[¶ 32] Wife generally argues that her non-economic contributions must be considered by the district court to have increased the value of the Canyon Ranch.   However, Wife fails to particularly enumerate any of her non-economic contributions or how they actually increased the value of the ranch.   Rather, Wife identifies these contributions in very broad terms.   Viewing the evidence in the light most favorable to Husband and giving him the benefit of all reasonable inferences, as we are required to do under the applicable standard of review, we conclude that the district court did not abuse its discretion when it awarded the Canyon Ranch to Husband.

B. Chevy Chase Visa Credit Card Debt

 [¶ 33] Wife disputes the district court's allocation of the Chevy Chase Visa Credit Card debt to her, claiming the district court provided only summarily in its findings of fact that “[W]ife has/had a Chevy Chase Bank Visa Credit Card Account.”   Wife also asserts that the district court relied solely on Exhibit 932 in justifying this award, however that exhibit was never admitted into evidence.   Though Wife is correct that Exhibit 932 was never admitted into evidence, Wife submitted Exhibit DD, which admitted that she had paid this credit card previously using a personal line of credit.   Husband furthermore testified that this account was Wife's personal account.   We cannot say the district court acted unreasonably when it recognized Wife's payment of this account with personal funds.   We, therefore, do not detect an abuse of the district court's discretion in awarding this debt to Wife.

C. General Overall Property Award

[¶ 34] Wife argues the district court abused its discretion when it failed to consider her contributions to the marriage, the commingling of property, the merits of the parties, and the condition in which the parties would be left after the divorce.   Wife asserts that in the overall marital property division, the district court awarded Husband $6,093,566.74 of the marital estate and Wife $556,748.58 of debt, yet Wife does not provide any substantiated basis for these figures.

[¶ 35] Wife, in making her calculations, counts the award of the Canyon Ranch to Husband.   As indicated above, under the circumstances, we cannot conclude that the district court erred when it awarded the Canyon Ranch to Husband.   Wife also incorrectly utilizes the award to Husband of the Partnership and the Canyon Ranch, LLC to reach her figures, thereby counting the Canyon Ranch twice.   Removing these items from Wife's arithmetic substantially narrows the margin.   Wife further complains that she remains responsible for the Hong Kong and Shanghai Banking Corporation line of credit.   However, the record disclosed that this line of credit was taken out by Wife as a personal debt without Husband's knowledge and that Wife utilized this line of credit for largely non-marital matters.

[¶ 36] The justness and fairness of a marital property division cannot be gauged with a simple comparison of the amount of property awarded to each party.   Rather, the disposition should be performed with regard to the respective merits of the parties, the condition in which they will be left by the divorce, the party through whom the property was acquired, and the burdens imposed upon the property for the benefit of either party and children.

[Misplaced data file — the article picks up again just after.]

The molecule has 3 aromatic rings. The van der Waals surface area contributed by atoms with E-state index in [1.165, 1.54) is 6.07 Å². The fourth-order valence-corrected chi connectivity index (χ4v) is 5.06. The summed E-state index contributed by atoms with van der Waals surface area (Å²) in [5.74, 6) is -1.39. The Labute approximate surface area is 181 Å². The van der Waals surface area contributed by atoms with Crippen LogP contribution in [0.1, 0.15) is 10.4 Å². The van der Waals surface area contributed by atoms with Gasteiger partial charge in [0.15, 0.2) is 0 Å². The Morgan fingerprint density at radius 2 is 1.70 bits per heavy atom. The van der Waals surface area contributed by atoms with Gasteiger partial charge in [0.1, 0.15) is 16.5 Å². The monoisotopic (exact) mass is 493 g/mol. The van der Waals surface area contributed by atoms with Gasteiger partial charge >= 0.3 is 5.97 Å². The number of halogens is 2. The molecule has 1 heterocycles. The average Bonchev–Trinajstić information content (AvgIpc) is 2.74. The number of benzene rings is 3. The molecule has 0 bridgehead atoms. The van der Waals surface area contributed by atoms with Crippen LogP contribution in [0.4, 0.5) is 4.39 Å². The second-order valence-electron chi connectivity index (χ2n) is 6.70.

[¶ 37] The record discloses that the district court took painstaking efforts to explain and justify its property division.   This analysis included the Canyon Ranch, the Partnership, Canyon Ranch, LLC, the Virginia home, Hubbell, Inc. deferred compensation, El Paso Energy deferred compensation and stock options, Husband's government retirement account, Husband's and Wife's businesses and business-related debt, various other stocks and interest holdings, trusts, insurance policies, vehicles, personal properties, judgments, credit card indebtedness, as well as other issues.   The reasoning utilized included the party through whom the property or indebtedness was acquired and when it was acquired.   Contrary to Wife's assertions, the district court also made specific findings, all supported by the record, concerning the parties' contributions to the Canyon Ranch, the Partnership, and the marital estate.   For those reasons, we are not persuaded by Wife's arguments.

[¶ 38] Wife additionally maintains that the district court failed to consider the respective merits of the parties.   She asserts primarily that the district court did not consider that Husband had extra-marital relations during the marriage.   However, the district court allowed evidence to be presented on these issues, while at the same time noting that such evidence may not be used to penalize any party.   See Hall v. Hall, at ¶¶ 13-14 (citing Carlton v. Carlton, at 1034).

[¶ 39] In a similar argument, Wife argues that the district court erred when it did not consider the condition in which the parties would be left by the divorce.   The district court, however, recognized the respective ages of the parties and that they were in equally good health and both able bodied enabling them to provide for themselves.   The district court further found that Husband would soon face mandatory retirement from certain boards of directors with little probability for extension.   The district court further extensively reviewed the parties' financial situations both during the marriage and after their separation.